• 3. [Type text] Office Ergonomics: The Basics The following is a comprehensive list of instructions for creating an ergonomically correct office workspace:  Sit directly in front of the monitor  The top of the monitor screen should be about arm’s length away and at or below eye level  Add an anti-glare filter, or tilt and turn the monitor screen to eliminate reflections  Decrease overhead lighting and use window shades effectively in order to reduce glare on work surfaces  Procure a task light to suitably illuminate documents  Use a document holder to position source documents adjacent to the computer screen and at the same height and distance  Position the mouse and other input devices near to the keyboard  Allow ample clearance under the keyboard support to allow for knee and leg movement  Sit with head and neck in upright position; use headsets for frequent phone use  Keep your elbows close to the body and your shoulders relaxed  Choose a chair that allows for space behind the knees  Utilize the backrest of the chair, providing full support – predominantly for the lower back  To facilitate proper posture, adjust chair height  Modify the chair or keyboard height to make sure that forearms, wrists and hands are in a straight line while using the keyboard  Use fabric partitions, earplugs, music or a small fan to block or mask noise Ergonomic Equipment The right equipment can make all the difference to establishing an ergonomic work environment. Let’s examine some of the equipment available on the market that can help create a comfortable office environment. 1. Articulating Keyboard Tray Articulating keyboard trays provide the user with considerable flexibility in positioning the keyboard, facilitating good posture and neutral positioning of hands, wrists and arms. Height adjustability, tilt or slope capabilities, moving in and out from under the desk, mouse attachments and wrist or palm rests are some of the features that contribute to articulating keyboard trays’ ergonomic value. 9000 Sunset Blvd, Suite 900, West Hollywood, CA 90069 www.cpehr.com | info@cpehr.com | 800-850-7133
  • 4. [Type text] 2. Wrist or Palm Rests When investing in a wrist or palm rest, be sure to buy one that is even with the top of the keyboard. Avoid hard plastic; the material should be “medium soft.” Avoid relaxing your hands on the rest as this compresses the carpal tunnel. Instead, rest the palm or heel of the hand. The rest is most useful for relaxing your hands during pauses in typing. Interestingly, even more important than wrist support is changing one’s typing habits. Workers should learn how to type properly with “floating wrists.” 3. Chairs The main factor to focus on when purchasing ergonomic office chairs is adjustability. Chairs should have an adjustable back, height and angle. In this manner, each employee can manipulate the chair to best provide support and stability according to their particular size and shape. A five-leg “star” base is the best choice for sturdiness and safety. 4. Monitor Stands Monitor stands allow workers to position the monitor at the desirable height, preventing awkward postures and neck strain that result from looking up or down at the screen. 5. Document Holders Most computer users have to strain their necks to look down at their documentation. Document holders bring reading material up to eye level. Appropriate use of document holders may reduce or eliminate risk factors such as fatigue, eye strain, awkward head and neck postures and headaches. 6. Alternative Pointing Devices A variety of pointing devices are available on the market, allowing users to match the right mouse to their particular needs. For example, if one notices pain in the fingers used for “clicking,” a vertical mouse with thumb-clicking is ideal. A vertical mouse also keeps the wrist in a neutral position. A worker with wrist pain would do well with a track-ball, which eliminates the need to move the wrist back and forth. 9000 Sunset Blvd, Suite 900, West Hollywood, CA 90069 www.cpehr.com | info@cpehr.com | 800-850-7133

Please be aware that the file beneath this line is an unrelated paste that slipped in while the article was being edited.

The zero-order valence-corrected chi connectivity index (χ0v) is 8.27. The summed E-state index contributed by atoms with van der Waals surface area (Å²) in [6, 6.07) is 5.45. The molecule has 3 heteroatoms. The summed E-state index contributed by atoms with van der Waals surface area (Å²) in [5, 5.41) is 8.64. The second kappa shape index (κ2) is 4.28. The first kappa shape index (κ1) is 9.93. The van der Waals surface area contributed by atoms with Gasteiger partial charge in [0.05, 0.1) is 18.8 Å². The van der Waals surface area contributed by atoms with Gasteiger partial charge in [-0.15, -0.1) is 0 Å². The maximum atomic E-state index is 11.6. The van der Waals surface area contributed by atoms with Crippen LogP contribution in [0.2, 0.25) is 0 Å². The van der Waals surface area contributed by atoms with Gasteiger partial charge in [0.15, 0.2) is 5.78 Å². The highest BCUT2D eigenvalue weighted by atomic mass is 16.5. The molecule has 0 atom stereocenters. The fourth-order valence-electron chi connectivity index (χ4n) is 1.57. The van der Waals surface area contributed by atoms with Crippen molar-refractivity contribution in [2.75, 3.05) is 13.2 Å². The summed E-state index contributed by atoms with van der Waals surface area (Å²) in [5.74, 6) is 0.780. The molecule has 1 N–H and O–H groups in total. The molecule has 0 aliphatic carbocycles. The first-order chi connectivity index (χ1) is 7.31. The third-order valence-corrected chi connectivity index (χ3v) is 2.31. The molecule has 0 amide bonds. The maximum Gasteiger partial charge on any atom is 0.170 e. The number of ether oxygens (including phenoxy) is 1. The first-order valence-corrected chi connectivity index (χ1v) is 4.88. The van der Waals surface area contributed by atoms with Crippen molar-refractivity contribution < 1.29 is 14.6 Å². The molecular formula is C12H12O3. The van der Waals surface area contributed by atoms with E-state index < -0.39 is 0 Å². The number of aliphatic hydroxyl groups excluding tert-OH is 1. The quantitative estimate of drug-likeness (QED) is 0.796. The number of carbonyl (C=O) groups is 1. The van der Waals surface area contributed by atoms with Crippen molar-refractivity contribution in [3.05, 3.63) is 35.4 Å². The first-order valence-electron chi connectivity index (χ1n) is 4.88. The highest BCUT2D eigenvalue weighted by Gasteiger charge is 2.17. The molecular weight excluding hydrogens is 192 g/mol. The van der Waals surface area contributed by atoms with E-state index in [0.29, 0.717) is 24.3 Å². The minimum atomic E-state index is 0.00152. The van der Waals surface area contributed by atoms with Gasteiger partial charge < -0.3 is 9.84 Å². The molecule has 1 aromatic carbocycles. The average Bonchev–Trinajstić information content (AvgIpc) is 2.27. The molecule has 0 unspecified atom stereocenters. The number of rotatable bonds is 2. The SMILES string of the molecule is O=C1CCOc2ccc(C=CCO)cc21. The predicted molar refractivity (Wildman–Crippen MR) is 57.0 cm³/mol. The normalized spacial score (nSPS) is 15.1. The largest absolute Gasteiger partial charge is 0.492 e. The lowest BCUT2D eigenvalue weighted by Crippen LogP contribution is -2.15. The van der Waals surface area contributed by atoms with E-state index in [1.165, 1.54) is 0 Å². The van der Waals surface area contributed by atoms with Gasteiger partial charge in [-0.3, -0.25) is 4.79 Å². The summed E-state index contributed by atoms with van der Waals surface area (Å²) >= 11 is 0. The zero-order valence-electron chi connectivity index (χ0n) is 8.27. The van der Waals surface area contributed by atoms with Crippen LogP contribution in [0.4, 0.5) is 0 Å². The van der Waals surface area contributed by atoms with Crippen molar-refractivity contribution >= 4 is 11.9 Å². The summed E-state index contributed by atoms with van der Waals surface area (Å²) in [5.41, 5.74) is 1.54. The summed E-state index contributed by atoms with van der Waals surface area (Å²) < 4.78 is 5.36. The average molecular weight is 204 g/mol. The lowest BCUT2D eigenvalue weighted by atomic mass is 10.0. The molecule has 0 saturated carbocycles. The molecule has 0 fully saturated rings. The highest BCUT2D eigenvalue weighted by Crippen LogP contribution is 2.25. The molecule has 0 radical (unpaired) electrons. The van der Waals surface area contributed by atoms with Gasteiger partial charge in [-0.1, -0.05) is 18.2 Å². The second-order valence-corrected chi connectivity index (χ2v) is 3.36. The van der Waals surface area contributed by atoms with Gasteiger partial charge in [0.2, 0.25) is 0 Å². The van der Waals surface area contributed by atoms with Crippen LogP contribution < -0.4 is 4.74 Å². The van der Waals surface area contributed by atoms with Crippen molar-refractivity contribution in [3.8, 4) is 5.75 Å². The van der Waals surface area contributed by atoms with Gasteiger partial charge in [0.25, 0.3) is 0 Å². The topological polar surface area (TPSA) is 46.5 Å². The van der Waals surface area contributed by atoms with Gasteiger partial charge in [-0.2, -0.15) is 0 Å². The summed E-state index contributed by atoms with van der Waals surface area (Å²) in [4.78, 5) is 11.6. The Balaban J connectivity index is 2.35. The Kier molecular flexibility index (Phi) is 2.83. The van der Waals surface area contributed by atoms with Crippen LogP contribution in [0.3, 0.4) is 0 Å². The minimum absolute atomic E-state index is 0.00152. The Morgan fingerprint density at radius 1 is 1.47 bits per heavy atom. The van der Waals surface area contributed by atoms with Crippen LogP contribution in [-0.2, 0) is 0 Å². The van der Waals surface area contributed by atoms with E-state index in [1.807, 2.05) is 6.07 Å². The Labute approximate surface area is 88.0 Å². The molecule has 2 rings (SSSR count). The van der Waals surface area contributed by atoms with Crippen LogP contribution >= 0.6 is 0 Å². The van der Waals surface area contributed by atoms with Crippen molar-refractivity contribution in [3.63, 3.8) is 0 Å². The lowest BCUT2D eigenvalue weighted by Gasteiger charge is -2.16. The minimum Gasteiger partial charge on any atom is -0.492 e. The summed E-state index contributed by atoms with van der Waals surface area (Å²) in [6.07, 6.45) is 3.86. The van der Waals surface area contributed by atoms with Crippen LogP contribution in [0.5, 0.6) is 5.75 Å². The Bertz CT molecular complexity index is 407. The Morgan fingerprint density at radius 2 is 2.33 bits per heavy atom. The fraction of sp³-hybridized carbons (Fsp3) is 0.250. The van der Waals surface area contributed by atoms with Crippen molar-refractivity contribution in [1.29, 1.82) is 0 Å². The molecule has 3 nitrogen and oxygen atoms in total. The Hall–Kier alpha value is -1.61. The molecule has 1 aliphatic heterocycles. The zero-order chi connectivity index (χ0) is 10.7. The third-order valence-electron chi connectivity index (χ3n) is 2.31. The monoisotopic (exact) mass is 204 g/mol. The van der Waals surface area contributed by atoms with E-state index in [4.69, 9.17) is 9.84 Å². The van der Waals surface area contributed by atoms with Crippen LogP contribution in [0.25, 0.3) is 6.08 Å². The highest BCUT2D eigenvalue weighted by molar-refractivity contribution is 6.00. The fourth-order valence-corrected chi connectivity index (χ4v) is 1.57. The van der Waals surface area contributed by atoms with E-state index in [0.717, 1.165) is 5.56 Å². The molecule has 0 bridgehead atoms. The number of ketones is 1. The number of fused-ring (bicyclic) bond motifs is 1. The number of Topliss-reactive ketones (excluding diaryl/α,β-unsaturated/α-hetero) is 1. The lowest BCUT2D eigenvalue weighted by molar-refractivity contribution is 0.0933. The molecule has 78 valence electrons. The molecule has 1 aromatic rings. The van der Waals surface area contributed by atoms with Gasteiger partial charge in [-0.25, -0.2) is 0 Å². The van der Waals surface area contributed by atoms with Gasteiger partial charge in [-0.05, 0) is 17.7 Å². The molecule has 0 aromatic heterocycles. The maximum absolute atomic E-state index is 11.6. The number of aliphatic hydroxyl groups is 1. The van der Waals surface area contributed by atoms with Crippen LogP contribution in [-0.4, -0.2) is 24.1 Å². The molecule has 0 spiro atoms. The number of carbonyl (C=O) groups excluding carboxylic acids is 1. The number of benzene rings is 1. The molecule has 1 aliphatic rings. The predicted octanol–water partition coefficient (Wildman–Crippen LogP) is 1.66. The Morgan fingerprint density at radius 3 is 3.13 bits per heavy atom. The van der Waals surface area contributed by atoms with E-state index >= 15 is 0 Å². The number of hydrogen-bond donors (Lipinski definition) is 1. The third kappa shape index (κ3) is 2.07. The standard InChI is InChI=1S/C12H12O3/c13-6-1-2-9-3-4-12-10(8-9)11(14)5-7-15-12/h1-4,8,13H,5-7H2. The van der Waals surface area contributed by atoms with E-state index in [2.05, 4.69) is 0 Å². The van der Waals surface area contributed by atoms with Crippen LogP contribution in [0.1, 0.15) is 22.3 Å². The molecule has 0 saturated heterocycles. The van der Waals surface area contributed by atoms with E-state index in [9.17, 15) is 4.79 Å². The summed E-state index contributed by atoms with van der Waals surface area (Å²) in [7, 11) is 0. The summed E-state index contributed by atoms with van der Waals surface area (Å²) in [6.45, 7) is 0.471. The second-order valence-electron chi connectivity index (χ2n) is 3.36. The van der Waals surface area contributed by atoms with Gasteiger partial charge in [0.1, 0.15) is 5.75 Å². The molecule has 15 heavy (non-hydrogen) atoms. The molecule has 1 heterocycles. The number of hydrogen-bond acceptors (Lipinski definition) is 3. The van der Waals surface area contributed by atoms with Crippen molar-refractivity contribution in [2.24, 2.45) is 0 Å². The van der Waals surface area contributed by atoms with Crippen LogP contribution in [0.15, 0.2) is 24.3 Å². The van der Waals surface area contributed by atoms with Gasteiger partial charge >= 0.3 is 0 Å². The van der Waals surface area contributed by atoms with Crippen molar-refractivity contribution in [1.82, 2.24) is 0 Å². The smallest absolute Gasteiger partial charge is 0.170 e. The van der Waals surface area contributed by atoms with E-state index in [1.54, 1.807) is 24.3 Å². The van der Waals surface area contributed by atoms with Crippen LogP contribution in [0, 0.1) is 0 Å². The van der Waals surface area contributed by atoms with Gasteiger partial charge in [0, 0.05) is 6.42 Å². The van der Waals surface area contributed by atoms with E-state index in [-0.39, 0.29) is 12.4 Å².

• 5. [Type text] Pointing devices come in a variety of sizes; each employee should choose the size of pointing device most appropriate for their hand. 7. Laptops By design, laptops are not ergonomic – because the screen is attached to keyboard. Either the monitor will be too low, or the keyboard will be too high. Laptops can be improved ergonomically by acquiring a stand to raise the screen up to eye level and using a separate keyboard and mouse, which are plugged into the laptop. Conclusion MSDs can be disabling, painful and costly. Addressing potential issues and incorporating appropriate ergonomics practices in the workplace can help to reduce the likelihood of these disorders from occurring and can greatly improve employee wellbeing and productivity. In many cases, businesses do not have the required expertise in-house to implement an effective safety program. In that case, accessing specialists familiar with ergonomics is highly recommended. About CPEhr Founded in 1982, CPEhr is a California-based Human Resources Outsourcing firm, offering businesses an alternative for handling many HR responsibilities, including safety consulting, risk management, claims administration, and California workmans compensation insurance products. However, beyond safety and workers’comp, CPEhr specializes in the following key employment areas: • Employment administration • Management training • Employee relations • Payroll and employment tax compliance • Comprehensive employee benefits programs. Headquartered in Los Angeles, CPEhr has been ranked by the Los Angeles Business Journal as one of the “Best Places To Work”, four years running. It is currently one of the largest privately held HR Outsourcing firms in the state. 9000 Sunset Blvd, Suite 900, West Hollywood, CA 90069 www.cpehr.com | info@cpehr.com | 800-850-7133